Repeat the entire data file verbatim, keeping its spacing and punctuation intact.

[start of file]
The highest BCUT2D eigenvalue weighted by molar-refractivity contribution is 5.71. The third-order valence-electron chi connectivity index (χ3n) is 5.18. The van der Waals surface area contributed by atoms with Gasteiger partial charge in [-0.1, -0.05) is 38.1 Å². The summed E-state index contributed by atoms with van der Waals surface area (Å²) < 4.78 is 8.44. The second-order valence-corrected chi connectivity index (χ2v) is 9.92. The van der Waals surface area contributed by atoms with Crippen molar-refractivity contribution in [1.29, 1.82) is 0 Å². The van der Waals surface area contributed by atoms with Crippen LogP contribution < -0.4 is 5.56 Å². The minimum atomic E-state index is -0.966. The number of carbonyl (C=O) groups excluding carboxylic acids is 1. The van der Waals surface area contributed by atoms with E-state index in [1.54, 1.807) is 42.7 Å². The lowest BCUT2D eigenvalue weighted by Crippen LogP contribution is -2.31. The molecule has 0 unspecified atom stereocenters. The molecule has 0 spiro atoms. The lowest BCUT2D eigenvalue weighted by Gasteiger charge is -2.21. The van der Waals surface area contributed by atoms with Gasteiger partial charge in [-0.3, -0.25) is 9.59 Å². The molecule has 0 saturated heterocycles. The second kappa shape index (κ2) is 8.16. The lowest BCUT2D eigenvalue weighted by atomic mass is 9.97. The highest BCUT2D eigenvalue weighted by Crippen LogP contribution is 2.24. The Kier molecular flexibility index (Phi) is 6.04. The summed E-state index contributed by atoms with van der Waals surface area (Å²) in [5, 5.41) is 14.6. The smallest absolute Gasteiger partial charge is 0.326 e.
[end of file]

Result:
The highest BCUT2D eigenvalue weighted by molar-refractivity contribution is 5.71. The third-order valence-electron chi connectivity index (χ3n) is 5.18. The van der Waals surface area contributed by atoms with Gasteiger partial charge in [-0.1, -0.05) is 38.1 Å². The summed E-state index contributed by atoms with van der Waals surface area (Å²) < 4.78 is 8.44. The second-order valence-corrected chi connectivity index (χ2v) is 9.92. The van der Waals surface area contributed by atoms with Crippen molar-refractivity contribution in [1.29, 1.82) is 0 Å². The van der Waals surface area contributed by atoms with Crippen LogP contribution < -0.4 is 5.56 Å². The minimum atomic E-state index is -0.966. The number of carbonyl (C=O) groups excluding carboxylic acids is 1. The van der Waals surface area contributed by atoms with E-state index in [1.54, 1.807) is 42.7 Å². The lowest BCUT2D eigenvalue weighted by Crippen LogP contribution is -2.31. The molecule has 0 unspecified atom stereocenters. The molecule has 0 spiro atoms. The lowest BCUT2D eigenvalue weighted by Gasteiger charge is -2.21. The van der Waals surface area contributed by atoms with Gasteiger partial charge in [-0.3, -0.25) is 9.59 Å². The molecule has 0 saturated heterocycles. The second kappa shape index (κ2) is 8.16. The lowest BCUT2D eigenvalue weighted by atomic mass is 9.97. The highest BCUT2D eigenvalue weighted by Crippen LogP contribution is 2.24. The Kier molecular flexibility index (Phi) is 6.04. The summed E-state index contributed by atoms with van der Waals surface area (Å²) in [5, 5.41) is 14.6. The smallest absolute Gasteiger partial charge is 0.326 e.